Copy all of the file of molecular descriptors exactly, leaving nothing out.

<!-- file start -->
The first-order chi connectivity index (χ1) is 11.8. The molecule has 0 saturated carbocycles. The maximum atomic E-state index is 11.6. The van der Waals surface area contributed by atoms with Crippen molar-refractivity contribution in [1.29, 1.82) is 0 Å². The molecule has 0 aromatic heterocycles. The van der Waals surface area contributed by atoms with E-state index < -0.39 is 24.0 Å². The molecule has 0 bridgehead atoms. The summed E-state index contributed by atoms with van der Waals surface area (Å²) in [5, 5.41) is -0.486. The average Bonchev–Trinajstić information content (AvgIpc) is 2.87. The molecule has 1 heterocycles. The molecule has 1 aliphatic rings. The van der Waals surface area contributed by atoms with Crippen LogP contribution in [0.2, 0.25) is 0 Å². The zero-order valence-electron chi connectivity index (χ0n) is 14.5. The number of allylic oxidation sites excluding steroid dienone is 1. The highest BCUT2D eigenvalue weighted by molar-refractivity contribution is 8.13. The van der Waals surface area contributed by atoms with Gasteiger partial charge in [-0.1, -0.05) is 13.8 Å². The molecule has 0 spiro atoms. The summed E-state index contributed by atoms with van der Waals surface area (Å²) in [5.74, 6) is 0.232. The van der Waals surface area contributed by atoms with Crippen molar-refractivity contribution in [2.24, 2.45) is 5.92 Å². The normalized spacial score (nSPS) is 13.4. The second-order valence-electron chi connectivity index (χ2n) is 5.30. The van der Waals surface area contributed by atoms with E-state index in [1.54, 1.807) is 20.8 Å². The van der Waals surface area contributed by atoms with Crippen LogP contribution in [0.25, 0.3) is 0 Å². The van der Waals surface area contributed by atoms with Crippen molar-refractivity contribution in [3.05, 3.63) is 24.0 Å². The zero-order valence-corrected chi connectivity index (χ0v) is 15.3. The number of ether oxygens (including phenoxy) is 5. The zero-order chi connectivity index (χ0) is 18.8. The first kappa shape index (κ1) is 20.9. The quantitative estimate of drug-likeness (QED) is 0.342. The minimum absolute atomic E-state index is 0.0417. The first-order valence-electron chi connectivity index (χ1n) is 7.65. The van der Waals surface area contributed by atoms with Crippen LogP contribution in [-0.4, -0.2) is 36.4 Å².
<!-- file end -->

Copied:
The first-order chi connectivity index (χ1) is 11.8. The molecule has 0 saturated carbocycles. The maximum atomic E-state index is 11.6. The van der Waals surface area contributed by atoms with Crippen molar-refractivity contribution in [1.29, 1.82) is 0 Å². The molecule has 0 aromatic heterocycles. The van der Waals surface area contributed by atoms with E-state index < -0.39 is 24.0 Å². The molecule has 0 bridgehead atoms. The summed E-state index contributed by atoms with van der Waals surface area (Å²) in [5, 5.41) is -0.486. The average Bonchev–Trinajstić information content (AvgIpc) is 2.87. The molecule has 1 heterocycles. The molecule has 1 aliphatic rings. The van der Waals surface area contributed by atoms with Crippen LogP contribution in [0.2, 0.25) is 0 Å². The zero-order valence-electron chi connectivity index (χ0n) is 14.5. The number of allylic oxidation sites excluding steroid dienone is 1. The highest BCUT2D eigenvalue weighted by molar-refractivity contribution is 8.13. The van der Waals surface area contributed by atoms with Gasteiger partial charge in [-0.1, -0.05) is 13.8 Å². The molecule has 0 spiro atoms. The summed E-state index contributed by atoms with van der Waals surface area (Å²) in [5.74, 6) is 0.232. The van der Waals surface area contributed by atoms with Crippen molar-refractivity contribution in [2.24, 2.45) is 5.92 Å². The normalized spacial score (nSPS) is 13.4. The second-order valence-electron chi connectivity index (χ2n) is 5.30. The van der Waals surface area contributed by atoms with E-state index in [1.54, 1.807) is 20.8 Å². The van der Waals surface area contributed by atoms with Crippen LogP contribution in [0.25, 0.3) is 0 Å². The van der Waals surface area contributed by atoms with Crippen molar-refractivity contribution in [3.05, 3.63) is 24.0 Å². The zero-order valence-corrected chi connectivity index (χ0v) is 15.3. The number of ether oxygens (including phenoxy) is 5. The zero-order chi connectivity index (χ0) is 18.8. The first kappa shape index (κ1) is 20.9. The quantitative estimate of drug-likeness (QED) is 0.342. The minimum absolute atomic E-state index is 0.0417. The first-order valence-electron chi connectivity index (χ1n) is 7.65. The van der Waals surface area contributed by atoms with Crippen LogP contribution in [-0.4, -0.2) is 36.4 Å².